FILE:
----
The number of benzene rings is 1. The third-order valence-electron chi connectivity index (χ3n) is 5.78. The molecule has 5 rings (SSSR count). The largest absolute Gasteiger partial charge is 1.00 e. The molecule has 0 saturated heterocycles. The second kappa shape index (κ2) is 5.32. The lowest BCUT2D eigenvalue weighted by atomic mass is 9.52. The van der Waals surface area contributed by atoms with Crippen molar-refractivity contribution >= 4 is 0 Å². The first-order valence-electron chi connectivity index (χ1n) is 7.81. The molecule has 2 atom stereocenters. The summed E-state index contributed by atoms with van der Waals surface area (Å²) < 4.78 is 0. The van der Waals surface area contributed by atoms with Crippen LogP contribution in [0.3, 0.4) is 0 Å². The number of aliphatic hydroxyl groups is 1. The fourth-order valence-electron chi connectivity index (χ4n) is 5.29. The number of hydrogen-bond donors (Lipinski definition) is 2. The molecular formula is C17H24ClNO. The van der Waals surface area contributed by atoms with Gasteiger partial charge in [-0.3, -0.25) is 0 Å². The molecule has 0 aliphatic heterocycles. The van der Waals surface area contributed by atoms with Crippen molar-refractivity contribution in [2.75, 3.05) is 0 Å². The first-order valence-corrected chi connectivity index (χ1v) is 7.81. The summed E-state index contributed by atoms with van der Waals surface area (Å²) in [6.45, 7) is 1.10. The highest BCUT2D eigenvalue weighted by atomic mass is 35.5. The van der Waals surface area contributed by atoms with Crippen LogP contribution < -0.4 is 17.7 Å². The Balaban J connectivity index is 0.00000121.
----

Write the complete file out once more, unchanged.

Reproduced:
The number of benzene rings is 1. The third-order valence-electron chi connectivity index (χ3n) is 5.78. The molecule has 5 rings (SSSR count). The largest absolute Gasteiger partial charge is 1.00 e. The molecule has 0 saturated heterocycles. The second kappa shape index (κ2) is 5.32. The lowest BCUT2D eigenvalue weighted by atomic mass is 9.52. The van der Waals surface area contributed by atoms with Crippen molar-refractivity contribution >= 4 is 0 Å². The first-order valence-electron chi connectivity index (χ1n) is 7.81. The molecule has 2 atom stereocenters. The summed E-state index contributed by atoms with van der Waals surface area (Å²) < 4.78 is 0. The van der Waals surface area contributed by atoms with Crippen LogP contribution in [0.3, 0.4) is 0 Å². The number of aliphatic hydroxyl groups is 1. The fourth-order valence-electron chi connectivity index (χ4n) is 5.29. The number of hydrogen-bond donors (Lipinski definition) is 2. The molecular formula is C17H24ClNO. The van der Waals surface area contributed by atoms with Gasteiger partial charge in [-0.3, -0.25) is 0 Å². The molecule has 0 aliphatic heterocycles. The van der Waals surface area contributed by atoms with Crippen molar-refractivity contribution in [2.75, 3.05) is 0 Å². The first-order valence-corrected chi connectivity index (χ1v) is 7.81. The summed E-state index contributed by atoms with van der Waals surface area (Å²) in [6.45, 7) is 1.10. The highest BCUT2D eigenvalue weighted by atomic mass is 35.5. The van der Waals surface area contributed by atoms with Crippen LogP contribution < -0.4 is 17.7 Å². The Balaban J connectivity index is 0.00000121.